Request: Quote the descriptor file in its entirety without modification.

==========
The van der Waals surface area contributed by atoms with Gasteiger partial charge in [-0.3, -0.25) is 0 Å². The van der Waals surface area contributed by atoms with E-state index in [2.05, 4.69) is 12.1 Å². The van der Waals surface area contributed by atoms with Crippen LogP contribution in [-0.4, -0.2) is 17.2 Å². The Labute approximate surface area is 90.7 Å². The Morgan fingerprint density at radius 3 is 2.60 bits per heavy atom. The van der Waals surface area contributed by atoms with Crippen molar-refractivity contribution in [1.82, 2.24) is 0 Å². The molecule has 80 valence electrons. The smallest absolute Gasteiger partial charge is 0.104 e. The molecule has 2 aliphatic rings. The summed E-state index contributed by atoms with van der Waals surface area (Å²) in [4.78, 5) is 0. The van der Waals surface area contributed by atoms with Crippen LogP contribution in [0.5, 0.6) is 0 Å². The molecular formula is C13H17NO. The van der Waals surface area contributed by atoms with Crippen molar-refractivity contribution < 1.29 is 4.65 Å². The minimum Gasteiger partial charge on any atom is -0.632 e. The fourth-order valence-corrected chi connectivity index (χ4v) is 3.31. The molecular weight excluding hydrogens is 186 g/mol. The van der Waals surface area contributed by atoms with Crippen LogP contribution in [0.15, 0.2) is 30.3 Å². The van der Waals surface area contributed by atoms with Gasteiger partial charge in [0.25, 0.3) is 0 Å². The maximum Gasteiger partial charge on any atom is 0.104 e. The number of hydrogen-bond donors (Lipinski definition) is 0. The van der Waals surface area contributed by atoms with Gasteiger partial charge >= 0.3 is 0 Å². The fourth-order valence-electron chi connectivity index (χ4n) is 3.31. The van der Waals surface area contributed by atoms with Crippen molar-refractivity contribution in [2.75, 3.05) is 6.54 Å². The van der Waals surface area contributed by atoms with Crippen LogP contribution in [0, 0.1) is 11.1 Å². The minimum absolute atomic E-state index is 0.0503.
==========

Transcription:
The van der Waals surface area contributed by atoms with Gasteiger partial charge in [-0.3, -0.25) is 0 Å². The van der Waals surface area contributed by atoms with E-state index in [2.05, 4.69) is 12.1 Å². The van der Waals surface area contributed by atoms with Crippen LogP contribution in [-0.4, -0.2) is 17.2 Å². The Labute approximate surface area is 90.7 Å². The Morgan fingerprint density at radius 3 is 2.60 bits per heavy atom. The van der Waals surface area contributed by atoms with Crippen molar-refractivity contribution in [1.82, 2.24) is 0 Å². The molecule has 80 valence electrons. The smallest absolute Gasteiger partial charge is 0.104 e. The molecule has 2 aliphatic rings. The summed E-state index contributed by atoms with van der Waals surface area (Å²) in [4.78, 5) is 0. The van der Waals surface area contributed by atoms with Crippen LogP contribution in [0.5, 0.6) is 0 Å². The molecular formula is C13H17NO. The van der Waals surface area contributed by atoms with Crippen molar-refractivity contribution < 1.29 is 4.65 Å². The minimum Gasteiger partial charge on any atom is -0.632 e. The fourth-order valence-corrected chi connectivity index (χ4v) is 3.31. The molecular weight excluding hydrogens is 186 g/mol. The van der Waals surface area contributed by atoms with Crippen LogP contribution in [0.15, 0.2) is 30.3 Å². The van der Waals surface area contributed by atoms with Gasteiger partial charge in [0.25, 0.3) is 0 Å². The maximum Gasteiger partial charge on any atom is 0.104 e. The number of hydrogen-bond donors (Lipinski definition) is 0. The van der Waals surface area contributed by atoms with Gasteiger partial charge >= 0.3 is 0 Å². The fourth-order valence-electron chi connectivity index (χ4n) is 3.31. The van der Waals surface area contributed by atoms with Crippen molar-refractivity contribution in [2.75, 3.05) is 6.54 Å². The van der Waals surface area contributed by atoms with Crippen LogP contribution in [0, 0.1) is 11.1 Å². The minimum absolute atomic E-state index is 0.0503.